Square Cash review: A simple, versatile mobile payment app

It's very easy to send cash to just about anyone..

Credit: Ben Patterson / IDG

Square isn't just for paying merchants using those little Square readers; it also lets you send personal payments to friends and loved ones, and that's where Square's "Cash" app comes in.

Square Cash is both more simple and less flashy than Venmo, but it has some clever tricks up its sleeves, and it's a good choice for users who want to send and receive money from anyone—even those without Square Cash accounts—with a minimum of fuss. We just wish Square Cash were a bit more flexible as far as splitting checks is concerned. To find more options, check out the other mobile payment apps we reviewed.

Note: Square Cash's mobile app is titled simply "Cash" in the App Store and in the Google Play store, but I'll be referring to the app as "Square Cash" in this review.


Getting started with Square Cash is relatively easy. Just enter a phone number or e-mail address, wait a minute or so for the confirmation code, then add your debit card details. You then finish out your profile with your first and last names and a "$Cashtag," which is essentially your Square Cash handle.

Invite friends if you'd like (both you and your friend get $5 each for successful invites), add a debit card to your account (you can optionally add a credit card, too, but the debit card is required), then you're ready to trade cash.

Sending and receiving money

The Cash interface shows little more than a big dollar amount in the middle of the screen ("$0" until you change it), with a jumbo number pad below and Request and Pay buttons at the bottom. Even better, those shy about sharing their personal payments with the planet will appreciate the lack of a Venmo-style social feed.

Square Cash main interface Ben Patterson / IDG

The main Square Cash interface couldn't be more simple, and it's also social-feed free.

Just enter the amount of money you want to send or receive, tap Pay or Request at the bottom of the screen, then add a name (or names) from your address book and a short note. Tap the Pay or Request button in the top-right corner of the screen, and that's it.

Square Cash has one notable drawback: It doesn't let you enter the total amount of a bill and then split that amount among a group of friends. Instead, you'll need to enter the split amount first, meaning you'll have to do some math in your head before you tap in the dollar amount. Also, you can't adjust the individual amounts in a group request, meaning you'll have to send separate requests if one lunch buddy owes more than another.

Square Cash splitting the check Ben Patterson / IDG

Square Case will let you split the tab with your friends, but you'll need to do a little math first, and you can't edit individual split amounts.

Back on the plus side, Square Cash lets you send or request cash to or from anyone, even if they don't have a Square Cash account. Just enter their phone number or e-mail address, and they'll get a link to your public $Cashtag web page. Once on your $Cashtag page, a visitor can simple enter their debit card information to get paid or pay you, no Square Cash account required.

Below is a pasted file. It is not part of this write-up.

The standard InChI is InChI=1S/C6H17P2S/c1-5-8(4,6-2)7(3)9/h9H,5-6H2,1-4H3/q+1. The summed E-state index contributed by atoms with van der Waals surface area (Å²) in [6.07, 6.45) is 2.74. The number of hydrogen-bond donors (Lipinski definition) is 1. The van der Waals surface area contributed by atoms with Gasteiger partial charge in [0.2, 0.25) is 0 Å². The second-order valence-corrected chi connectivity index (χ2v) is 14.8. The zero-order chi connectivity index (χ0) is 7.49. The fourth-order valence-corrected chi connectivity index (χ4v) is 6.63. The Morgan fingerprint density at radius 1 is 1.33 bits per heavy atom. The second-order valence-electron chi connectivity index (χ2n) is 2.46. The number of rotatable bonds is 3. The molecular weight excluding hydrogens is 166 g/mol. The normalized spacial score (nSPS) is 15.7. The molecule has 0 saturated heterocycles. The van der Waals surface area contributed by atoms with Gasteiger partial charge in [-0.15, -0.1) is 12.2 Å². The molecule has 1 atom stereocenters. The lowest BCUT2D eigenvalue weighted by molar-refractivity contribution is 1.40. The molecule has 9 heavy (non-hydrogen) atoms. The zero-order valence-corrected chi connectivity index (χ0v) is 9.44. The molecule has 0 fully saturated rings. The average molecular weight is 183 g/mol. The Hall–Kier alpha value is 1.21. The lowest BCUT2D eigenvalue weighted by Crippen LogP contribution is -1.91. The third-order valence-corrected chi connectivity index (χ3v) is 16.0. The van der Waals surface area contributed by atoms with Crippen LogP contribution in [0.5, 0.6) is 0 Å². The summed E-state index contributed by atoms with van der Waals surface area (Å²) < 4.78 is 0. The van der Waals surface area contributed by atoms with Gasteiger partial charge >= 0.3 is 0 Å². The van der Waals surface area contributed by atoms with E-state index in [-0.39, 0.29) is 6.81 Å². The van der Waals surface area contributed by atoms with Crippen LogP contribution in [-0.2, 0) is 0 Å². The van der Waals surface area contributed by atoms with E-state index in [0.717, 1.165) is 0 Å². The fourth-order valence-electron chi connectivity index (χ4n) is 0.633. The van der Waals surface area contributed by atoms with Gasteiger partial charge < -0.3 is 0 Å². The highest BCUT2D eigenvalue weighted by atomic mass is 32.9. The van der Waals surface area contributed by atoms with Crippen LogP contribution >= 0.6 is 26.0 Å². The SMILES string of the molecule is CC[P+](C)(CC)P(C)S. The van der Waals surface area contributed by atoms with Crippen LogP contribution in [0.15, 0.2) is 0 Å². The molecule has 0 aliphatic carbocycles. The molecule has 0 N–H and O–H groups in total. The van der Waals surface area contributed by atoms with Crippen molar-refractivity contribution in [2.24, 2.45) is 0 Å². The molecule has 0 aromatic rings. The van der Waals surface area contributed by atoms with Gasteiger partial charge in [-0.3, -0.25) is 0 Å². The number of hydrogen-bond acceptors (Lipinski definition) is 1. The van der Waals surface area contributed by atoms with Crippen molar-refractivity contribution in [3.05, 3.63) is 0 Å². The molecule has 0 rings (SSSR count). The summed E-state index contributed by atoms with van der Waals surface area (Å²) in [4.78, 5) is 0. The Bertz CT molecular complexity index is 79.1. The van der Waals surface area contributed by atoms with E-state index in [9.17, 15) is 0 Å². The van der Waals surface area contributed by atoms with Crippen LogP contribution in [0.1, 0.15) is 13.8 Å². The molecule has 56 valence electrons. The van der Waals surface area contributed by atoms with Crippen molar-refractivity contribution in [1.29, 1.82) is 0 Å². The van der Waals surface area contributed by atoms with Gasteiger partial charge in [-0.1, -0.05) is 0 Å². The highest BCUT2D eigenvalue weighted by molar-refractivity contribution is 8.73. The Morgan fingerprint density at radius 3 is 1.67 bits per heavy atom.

Fees and limits

Square Cash doesn't charge anything for debit card transfers, but credit card transfers will be saddled with a (fairly typical) three-percent fee.

In a single week, the app lets you send up to $250, although you can boost that limit to $2,500 (depending on the state) by verifying your identity (your full name, date of birth, and the last four digits of your Social Security Number). Meanwhile, there's no limit to the amount of cash you can receive through Square Cash, but you'll have to verify your identity if you get more than $1,000 in 30 days.


Square Cash gives you the option of requiring a fingerprint before transferring funds, a wise move in case your phone falls into the wrong hands.

As with the other money-sending apps in this roundup, Square Cash offers little in the way of buyer and seller protections. While you can refund someone who's paid you through Square Cash (just tap the Refund link in your transaction history), there's no way to request a refund beyond simply sending a new money request.

Nifty extras

In addition to your public $Cashtag page (which you can hide if you wish), Square Cash also offers a "Cash Card"—a virtual credit card that lets you make purchases with the balance in your Square Cash account.

Once you enable the Cash Card, you can use it as you would any other credit card, perfect for spending your Square Cash balance without having to wait for your money to transfer to your bank account.

Another handy option is an "Auto Cash Out" feature, which automatically transfers your Square Cash balance to your bank account. Most other apps demand that you manually transfer cash to your bank.

Like Venmo, Square Cash offers an iOS chat app, handy for iPhone and iPad users who want to send money or cash requests via text iMessage. You can also ask Siri to pay a friend using Square Cash.

Last but not least, there's also an "instant deposit" feature that—for a one-percent fee—instantly deposits cash into your bank account, bypassing the usual one- to three-day wait.

Square Cash succeeds at simplicity

It may not be as hip as Venmo, but Square Cash is a solid option for users who want to send and receive cash from virtually anyone. We love its "auto cash out" and instant-deposit features. We only wish its ability to split the bill were a bit more robust.

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Ben Patterson

PC World (US online)
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